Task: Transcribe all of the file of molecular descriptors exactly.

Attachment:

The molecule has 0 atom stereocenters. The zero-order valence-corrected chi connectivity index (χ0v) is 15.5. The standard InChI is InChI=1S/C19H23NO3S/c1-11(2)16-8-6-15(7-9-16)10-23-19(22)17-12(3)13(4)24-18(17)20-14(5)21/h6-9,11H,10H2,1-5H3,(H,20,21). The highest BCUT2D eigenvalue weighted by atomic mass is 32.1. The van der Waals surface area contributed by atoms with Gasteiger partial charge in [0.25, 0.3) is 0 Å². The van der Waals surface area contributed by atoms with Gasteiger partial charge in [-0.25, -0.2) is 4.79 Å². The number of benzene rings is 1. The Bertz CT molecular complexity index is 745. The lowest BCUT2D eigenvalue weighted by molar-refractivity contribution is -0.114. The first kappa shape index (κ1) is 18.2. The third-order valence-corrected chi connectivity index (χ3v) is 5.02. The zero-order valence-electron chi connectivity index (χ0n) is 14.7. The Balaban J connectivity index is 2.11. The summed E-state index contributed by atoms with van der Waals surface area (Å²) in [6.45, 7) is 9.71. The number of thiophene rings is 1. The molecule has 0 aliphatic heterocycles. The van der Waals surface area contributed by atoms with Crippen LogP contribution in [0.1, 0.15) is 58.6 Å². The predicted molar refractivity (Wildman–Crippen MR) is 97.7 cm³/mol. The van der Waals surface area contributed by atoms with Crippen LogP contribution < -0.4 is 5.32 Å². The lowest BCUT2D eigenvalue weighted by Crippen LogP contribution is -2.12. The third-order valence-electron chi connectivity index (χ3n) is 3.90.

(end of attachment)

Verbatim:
The molecule has 0 atom stereocenters. The zero-order valence-corrected chi connectivity index (χ0v) is 15.5. The standard InChI is InChI=1S/C19H23NO3S/c1-11(2)16-8-6-15(7-9-16)10-23-19(22)17-12(3)13(4)24-18(17)20-14(5)21/h6-9,11H,10H2,1-5H3,(H,20,21). The highest BCUT2D eigenvalue weighted by atomic mass is 32.1. The van der Waals surface area contributed by atoms with Gasteiger partial charge in [0.25, 0.3) is 0 Å². The van der Waals surface area contributed by atoms with Gasteiger partial charge in [-0.25, -0.2) is 4.79 Å². The number of benzene rings is 1. The Bertz CT molecular complexity index is 745. The lowest BCUT2D eigenvalue weighted by molar-refractivity contribution is -0.114. The first kappa shape index (κ1) is 18.2. The third-order valence-corrected chi connectivity index (χ3v) is 5.02. The zero-order valence-electron chi connectivity index (χ0n) is 14.7. The Balaban J connectivity index is 2.11. The summed E-state index contributed by atoms with van der Waals surface area (Å²) in [6.45, 7) is 9.71. The number of thiophene rings is 1. The molecule has 0 aliphatic heterocycles. The van der Waals surface area contributed by atoms with Crippen LogP contribution in [0.1, 0.15) is 58.6 Å². The predicted molar refractivity (Wildman–Crippen MR) is 97.7 cm³/mol. The van der Waals surface area contributed by atoms with Crippen LogP contribution < -0.4 is 5.32 Å². The lowest BCUT2D eigenvalue weighted by Crippen LogP contribution is -2.12. The third-order valence-electron chi connectivity index (χ3n) is 3.90.